7. Ystad – Wallander’s home turf
Ystad is best known as the hometown of Kurt Wallander, the detective featured in Henning Mankell’s famous crime novels. When you arrive in Ystad, you might think that this sleepy town is an unlikely scene of so many fictional murders.
The town of Ystad is in Skåne, a region of southern Sweden that was part of Denmark until the 17th century. If you know where you look, you can still spot the Danish influence today.
Wandering around the old streets of central Ystad, you’ll no doubt notice the wooden-framed buildings that are typical of the Danish countryside. And many of the place names have more of a Danish than a Swedish ring to them.
Modern links to Denmark can be found in the town too. The ferry to Bornholm, a Danish island halfway between Sweden and Poland, sails out of Ystad harbour.
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Ystad is also home to some of Sweden’s best-preserved churches, including the medieval Greyfriars Abbey (“Gråbrödraklostret”).
A few kilometres outside the town centre are Ale’s Stones, a sort of mini Stonehenge. This ship-shaped monument is around 5,500 years old, built in the time of the Nordic Iron Age.
8. Kalmar – a castle fortress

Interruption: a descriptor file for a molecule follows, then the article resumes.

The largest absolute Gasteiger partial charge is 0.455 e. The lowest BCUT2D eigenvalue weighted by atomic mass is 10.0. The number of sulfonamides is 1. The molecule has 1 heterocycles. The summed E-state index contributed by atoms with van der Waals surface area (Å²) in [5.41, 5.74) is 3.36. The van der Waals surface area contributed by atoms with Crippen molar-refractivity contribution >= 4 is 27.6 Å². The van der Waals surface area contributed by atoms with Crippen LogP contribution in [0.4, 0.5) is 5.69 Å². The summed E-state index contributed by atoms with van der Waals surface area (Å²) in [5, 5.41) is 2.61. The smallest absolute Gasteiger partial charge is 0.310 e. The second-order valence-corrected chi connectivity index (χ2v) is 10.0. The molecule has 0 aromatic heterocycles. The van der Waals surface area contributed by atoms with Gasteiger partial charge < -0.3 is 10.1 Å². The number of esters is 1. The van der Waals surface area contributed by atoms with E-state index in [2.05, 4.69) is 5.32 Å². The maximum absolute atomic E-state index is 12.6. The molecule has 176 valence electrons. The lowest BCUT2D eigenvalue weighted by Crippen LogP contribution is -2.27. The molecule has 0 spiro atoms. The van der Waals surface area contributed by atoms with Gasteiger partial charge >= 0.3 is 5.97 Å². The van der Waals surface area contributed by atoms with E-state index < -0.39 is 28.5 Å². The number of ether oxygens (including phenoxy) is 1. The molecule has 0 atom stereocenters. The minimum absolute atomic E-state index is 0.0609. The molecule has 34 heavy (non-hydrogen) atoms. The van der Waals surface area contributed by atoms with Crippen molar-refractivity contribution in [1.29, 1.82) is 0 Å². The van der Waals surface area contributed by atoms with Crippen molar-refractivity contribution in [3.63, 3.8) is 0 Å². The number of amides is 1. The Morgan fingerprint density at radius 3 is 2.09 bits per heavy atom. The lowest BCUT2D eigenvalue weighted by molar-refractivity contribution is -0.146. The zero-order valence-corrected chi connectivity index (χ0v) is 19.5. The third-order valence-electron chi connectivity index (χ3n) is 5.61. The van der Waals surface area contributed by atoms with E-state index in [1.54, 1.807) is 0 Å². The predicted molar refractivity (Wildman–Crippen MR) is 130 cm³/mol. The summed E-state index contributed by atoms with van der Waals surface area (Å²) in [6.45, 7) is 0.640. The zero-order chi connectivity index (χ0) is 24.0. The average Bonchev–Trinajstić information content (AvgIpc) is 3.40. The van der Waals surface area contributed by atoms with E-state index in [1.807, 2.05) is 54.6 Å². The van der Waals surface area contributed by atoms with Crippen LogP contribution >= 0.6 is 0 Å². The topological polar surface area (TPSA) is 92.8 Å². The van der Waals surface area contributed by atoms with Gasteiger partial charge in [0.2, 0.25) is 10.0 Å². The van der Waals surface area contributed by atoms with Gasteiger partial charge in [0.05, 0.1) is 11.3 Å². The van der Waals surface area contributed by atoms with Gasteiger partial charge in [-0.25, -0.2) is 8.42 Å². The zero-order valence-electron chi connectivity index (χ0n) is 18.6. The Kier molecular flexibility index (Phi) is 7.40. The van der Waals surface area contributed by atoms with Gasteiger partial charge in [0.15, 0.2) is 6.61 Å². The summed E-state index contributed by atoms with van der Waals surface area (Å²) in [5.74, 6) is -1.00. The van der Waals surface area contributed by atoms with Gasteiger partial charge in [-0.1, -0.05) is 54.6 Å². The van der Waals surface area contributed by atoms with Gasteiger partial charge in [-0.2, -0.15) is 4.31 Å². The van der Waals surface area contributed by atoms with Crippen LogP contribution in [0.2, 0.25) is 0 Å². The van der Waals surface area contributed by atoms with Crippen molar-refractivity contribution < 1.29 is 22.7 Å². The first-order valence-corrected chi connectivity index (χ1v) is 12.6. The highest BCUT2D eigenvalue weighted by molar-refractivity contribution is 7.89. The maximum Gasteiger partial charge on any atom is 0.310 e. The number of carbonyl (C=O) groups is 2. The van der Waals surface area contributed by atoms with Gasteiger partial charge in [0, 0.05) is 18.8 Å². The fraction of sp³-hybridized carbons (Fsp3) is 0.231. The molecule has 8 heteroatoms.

Kalmar is a compact yet delightful city on the east Baltic coast of Sweden. Despite its modest size, Kalmar has played a massive role in Swedish history and is a great city to visit.
You can’t help but notice the signs of this everywhere: the impressive Kalmar Castle traces its origins to the 12th century. In the Kalmar War of 1611, the castle was seized by the Danish.
The town was captured again in the Scanian War of 1670s. When the Scania region became part of Sweden, peace fell upon the city as it was no longer near the Danish border.
On your visit, explore the city’s old town and castle, starting at Gamla Torget. Then cross the bridge to Kvarnholmen island and wander around the “new” town, which dates from the 17th century.
In the new town at Stortorget square, you can see the city’s impressive Baroque cathedral. Afterwards, enjoy a Swedish fika – coffee and cake – at a local café.
Kalmar faces the quaint island of Öland. Drive over the bridge and spend a while exploring the island’s green countryside and pristine beaches. Borgholm Castle and Solliden Palace are also worth a visit. The latter is the summer residence of the Swedish royal family.
- See more castles and places on a Swedish royalty tour
The south of Öland, known as Stora Alvaret, is a UNESCO World Heritage Site. Its unique limestone pavement habitat is home to rare plant species.
9. Örebro – parks and an island castle
Nestled between national parks and nature reserves, the city of Örebro is filled with beautiful historic buildings and green spaces. The city itself sits on the shore of Lake Hjälmaren, and isn’t far from some of Sweden’s largest lakes.
The city centre’s cobbled streets and charming architecture will draw you in. Don’t miss the impressive Örebro Castle, strategically located on its own island in the middle of a river.
Örebro city centre is also packed with gourmet cafés and restaurants, so it’s the perfect spot to grab a tasty lunch or dinner.
Just west of the city centre is the Stadsparken. Take a jaunt through this lovely park and head towards Wadköping, an open-air museum featuring traditional Swedish wooden houses from the 19th century.